Face Mask Pattern

Face Mask Pattern

Never before in my lifetime or my parents, have we seen a global pandemic. While I appreciate being protected by staying inside, I know healthcare workers and first responders are the frontlines. I’m assuming since most of our country’s supply of protective wear such as gloves, masks, and sterilization wipes are mostly sourced from China, we have another infection control issue at hand. 

When I checked Pinterest for a mask pattern, I grabbed one I thought was suitable, and while I made 25 in my first batch, I wasn’t pleased with the fit of the mask. From having worked in our local operating room for two years wearing surgical masks daily, a well fit one to me means it includes most of my nose and mouth while still letting me breathe easily. These homemade masks are meant to protect ourselves from droplet precautions such as if someone coughs or sneezes near us. They are not meant to provide viral protection, but a pocket can be made so that additional barriers can be placed within the mask if needed. My mask design is easy to sew, fits well to the face, is comfortable and offers a design that prevents gaps around the nose and jawline, while still allowing you to breathe well.

Though there seems to be much misinformation on the internet, I’ve seen many masks made out of flannel, cotton (pillowcase), and jersey knit (T-shirt) materials. Corded elastic or ⅛” wide elastic can be used for the ear ties. Filtration can be increased by adding various layers within, such as vacuum cleaner bag, tea towel, but they also decrease breathability as well. Here’s a great article on what materials presented best for the DIY mask: https://smartairfilters.com/en/blog/best-materials-make-diy-face-mask-virus/


DIY Princess Crown

DIY Princess Crown


In the Fall of 2019, I was pleasured to get to assist the lead costumer at my local theatre with a few costume items for their featured Christmas play, How Hans Christian Anderson Defeated The Snow Princess. I was asked to combine a prom dress, wedding dress and silver vest into an ice princess look, and then to create her crown.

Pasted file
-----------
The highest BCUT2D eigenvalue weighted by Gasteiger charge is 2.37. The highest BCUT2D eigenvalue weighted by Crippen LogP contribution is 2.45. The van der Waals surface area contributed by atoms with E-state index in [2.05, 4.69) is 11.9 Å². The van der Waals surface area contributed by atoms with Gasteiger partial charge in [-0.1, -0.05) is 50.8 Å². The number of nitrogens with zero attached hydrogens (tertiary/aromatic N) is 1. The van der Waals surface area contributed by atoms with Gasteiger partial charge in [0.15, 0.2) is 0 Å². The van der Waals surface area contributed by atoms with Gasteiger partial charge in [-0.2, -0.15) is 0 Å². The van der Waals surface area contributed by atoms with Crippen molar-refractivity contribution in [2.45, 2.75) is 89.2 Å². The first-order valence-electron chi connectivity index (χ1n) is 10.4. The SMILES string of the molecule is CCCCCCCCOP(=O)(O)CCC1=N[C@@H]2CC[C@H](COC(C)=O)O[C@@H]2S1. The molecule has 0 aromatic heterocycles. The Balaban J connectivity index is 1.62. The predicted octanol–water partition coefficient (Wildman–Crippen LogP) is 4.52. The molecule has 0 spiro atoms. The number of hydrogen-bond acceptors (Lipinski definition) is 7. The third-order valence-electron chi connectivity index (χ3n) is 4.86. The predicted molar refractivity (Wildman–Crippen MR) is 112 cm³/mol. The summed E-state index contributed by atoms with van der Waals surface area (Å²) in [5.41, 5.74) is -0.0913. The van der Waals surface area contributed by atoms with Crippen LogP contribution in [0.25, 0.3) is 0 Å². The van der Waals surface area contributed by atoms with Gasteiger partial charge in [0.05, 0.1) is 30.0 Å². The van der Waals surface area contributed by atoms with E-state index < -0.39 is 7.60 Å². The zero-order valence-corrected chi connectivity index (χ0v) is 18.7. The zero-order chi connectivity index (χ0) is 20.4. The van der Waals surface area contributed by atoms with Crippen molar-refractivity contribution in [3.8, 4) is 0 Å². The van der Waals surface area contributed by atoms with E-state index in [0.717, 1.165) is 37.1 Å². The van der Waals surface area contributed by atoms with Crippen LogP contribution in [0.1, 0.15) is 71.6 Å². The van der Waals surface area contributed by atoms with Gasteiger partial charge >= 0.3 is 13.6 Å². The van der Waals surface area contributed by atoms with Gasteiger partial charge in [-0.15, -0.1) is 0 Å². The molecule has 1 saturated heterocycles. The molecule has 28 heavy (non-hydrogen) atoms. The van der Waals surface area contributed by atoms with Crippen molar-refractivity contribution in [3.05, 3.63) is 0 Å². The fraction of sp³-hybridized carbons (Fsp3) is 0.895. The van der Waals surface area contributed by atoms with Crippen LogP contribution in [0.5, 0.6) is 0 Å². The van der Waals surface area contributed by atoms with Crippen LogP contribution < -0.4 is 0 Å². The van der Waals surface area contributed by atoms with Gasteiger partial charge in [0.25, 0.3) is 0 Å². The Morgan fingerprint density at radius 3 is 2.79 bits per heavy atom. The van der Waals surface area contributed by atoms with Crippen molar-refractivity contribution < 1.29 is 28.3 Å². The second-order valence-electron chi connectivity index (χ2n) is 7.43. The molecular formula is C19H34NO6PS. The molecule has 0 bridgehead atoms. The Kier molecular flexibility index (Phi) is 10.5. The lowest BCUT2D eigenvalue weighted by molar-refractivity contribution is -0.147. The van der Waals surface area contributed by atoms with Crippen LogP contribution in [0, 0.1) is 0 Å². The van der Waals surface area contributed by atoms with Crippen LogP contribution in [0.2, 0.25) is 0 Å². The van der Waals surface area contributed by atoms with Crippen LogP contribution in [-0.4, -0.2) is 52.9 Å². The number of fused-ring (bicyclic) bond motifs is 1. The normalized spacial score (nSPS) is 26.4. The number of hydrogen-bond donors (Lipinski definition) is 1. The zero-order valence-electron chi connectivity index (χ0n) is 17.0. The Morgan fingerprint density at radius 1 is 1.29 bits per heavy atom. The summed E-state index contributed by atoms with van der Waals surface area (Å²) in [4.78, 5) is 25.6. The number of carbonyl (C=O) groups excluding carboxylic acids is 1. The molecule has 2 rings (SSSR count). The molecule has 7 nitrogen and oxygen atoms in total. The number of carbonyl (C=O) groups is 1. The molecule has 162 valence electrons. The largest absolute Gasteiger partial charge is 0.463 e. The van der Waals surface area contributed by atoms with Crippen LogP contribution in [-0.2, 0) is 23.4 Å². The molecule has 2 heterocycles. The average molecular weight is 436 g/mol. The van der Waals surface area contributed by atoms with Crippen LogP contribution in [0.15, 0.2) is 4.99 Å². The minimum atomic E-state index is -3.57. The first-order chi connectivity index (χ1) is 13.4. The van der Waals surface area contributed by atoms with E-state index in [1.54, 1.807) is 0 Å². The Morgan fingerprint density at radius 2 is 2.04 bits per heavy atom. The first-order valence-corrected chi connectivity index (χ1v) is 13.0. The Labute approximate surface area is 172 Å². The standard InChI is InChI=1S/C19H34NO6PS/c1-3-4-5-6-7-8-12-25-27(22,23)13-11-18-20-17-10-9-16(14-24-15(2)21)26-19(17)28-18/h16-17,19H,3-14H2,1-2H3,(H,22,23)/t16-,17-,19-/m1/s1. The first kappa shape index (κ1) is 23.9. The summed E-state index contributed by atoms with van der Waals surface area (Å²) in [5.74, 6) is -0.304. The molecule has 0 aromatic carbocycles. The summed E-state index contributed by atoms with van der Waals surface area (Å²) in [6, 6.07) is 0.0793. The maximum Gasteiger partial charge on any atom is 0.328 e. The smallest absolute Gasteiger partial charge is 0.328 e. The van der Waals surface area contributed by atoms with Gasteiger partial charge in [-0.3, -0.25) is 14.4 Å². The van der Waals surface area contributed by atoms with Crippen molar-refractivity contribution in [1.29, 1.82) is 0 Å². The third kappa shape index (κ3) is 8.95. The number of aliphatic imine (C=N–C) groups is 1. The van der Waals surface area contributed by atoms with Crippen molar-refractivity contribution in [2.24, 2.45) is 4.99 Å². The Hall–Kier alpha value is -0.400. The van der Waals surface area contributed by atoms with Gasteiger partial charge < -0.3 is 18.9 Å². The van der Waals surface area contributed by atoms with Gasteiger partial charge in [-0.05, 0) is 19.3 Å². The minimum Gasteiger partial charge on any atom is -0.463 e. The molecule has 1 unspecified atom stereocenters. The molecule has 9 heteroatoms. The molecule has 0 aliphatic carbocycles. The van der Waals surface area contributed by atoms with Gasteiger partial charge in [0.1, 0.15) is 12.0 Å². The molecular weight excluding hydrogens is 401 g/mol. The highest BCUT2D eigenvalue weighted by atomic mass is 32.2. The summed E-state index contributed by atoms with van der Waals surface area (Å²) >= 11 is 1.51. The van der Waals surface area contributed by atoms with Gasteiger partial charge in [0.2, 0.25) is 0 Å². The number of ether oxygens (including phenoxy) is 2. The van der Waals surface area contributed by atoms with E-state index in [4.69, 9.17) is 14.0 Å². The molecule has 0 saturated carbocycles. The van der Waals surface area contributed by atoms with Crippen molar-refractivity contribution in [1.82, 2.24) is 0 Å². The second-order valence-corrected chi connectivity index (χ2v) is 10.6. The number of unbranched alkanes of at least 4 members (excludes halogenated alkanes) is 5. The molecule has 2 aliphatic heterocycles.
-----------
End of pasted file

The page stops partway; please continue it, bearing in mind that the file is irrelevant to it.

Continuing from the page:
For the crown, I walked around several Christmas decor sections at my local craft and grocery store. Sometimes I don’t know what items to use until I am inspired by what I see is available. I came across this silver glitter snowflake placemat and two sets of icicle ornaments at Meijers, knowing these were the perfect items. I was also given a container of plastic diamond gemstones and some E6000 glue to work with from the theatre. 

I keep inventory of headbands of different widths and styles at home, as they provide a great costume base for any headdress. Over a wide headband, I wrapped 3” wide silver ribbon and used hot glue to secure it on. I then cut the snowflake placemat in half and wrapped it at the top of the headband. I then hot glued each icicle ornament to the front, making sure it stood out about ¾” from the snowflake. I usually work in odd numbers, as they look more pleasing to the eye. In this case, I added 7 icicles to the crown front with both hot glue and the E6000 glue.  I added additional gemstones to the snowflake placemat for extra bling. 

Usually to finish off a crown, I will sew or glue on hair combs to the side, but in this case, the crown stayed on beautifully without any extra structure. I was quite pleased with the result, and so was the costumer and director! This crown is certainly one any princess would be pleased to wear!

T-Shirt Quilt Project

T-Shirt Quilt Project


In the past I’ve seen some projects as mountains I was scared to attack. I didn’t even want to take baby steps towards a final result. I thought it would be easier to just leave the stack in a corner somewhere, like my other unfinished projects that grow dust. The t-shirt quilt was always a mountain for me. After a few quilts under my belt, and some bad business choices where I pretty much volunteered my time to create some, I learned valuable lessons that not only refined my process, but enabled me to create a better quality product in the least amount of time.


Here are some questions that I now ask my customers up front:

1.My price estimate is $250-$350 after you provide all the tshirts up front. Are you comfortable with that price? 

2.Would you like just the tshirt fronts or any of the tshirt backs included in the overall design?

3.Are you providing enough tshirts to create the quilt for your desired size?

   Twin: 25 tshirts at 15×15” squares

   Full: 25 tshirts at 15×15” squares

   Queen:30 tshirts at 15×15” squares

   King:35 tshirts at 15×15” squares

4.Do you want just the tshirts sewn together, or do you prefer a solid color spacing them all out?

5.What fabric do you want for backing material? A solid or a print?

6.What size overall were you hoping for? Twin? Queen? King?

7.What would your deadline be? I require 8-12weeks from receiving the tshirts to get started, and will need half the money up front for supplies.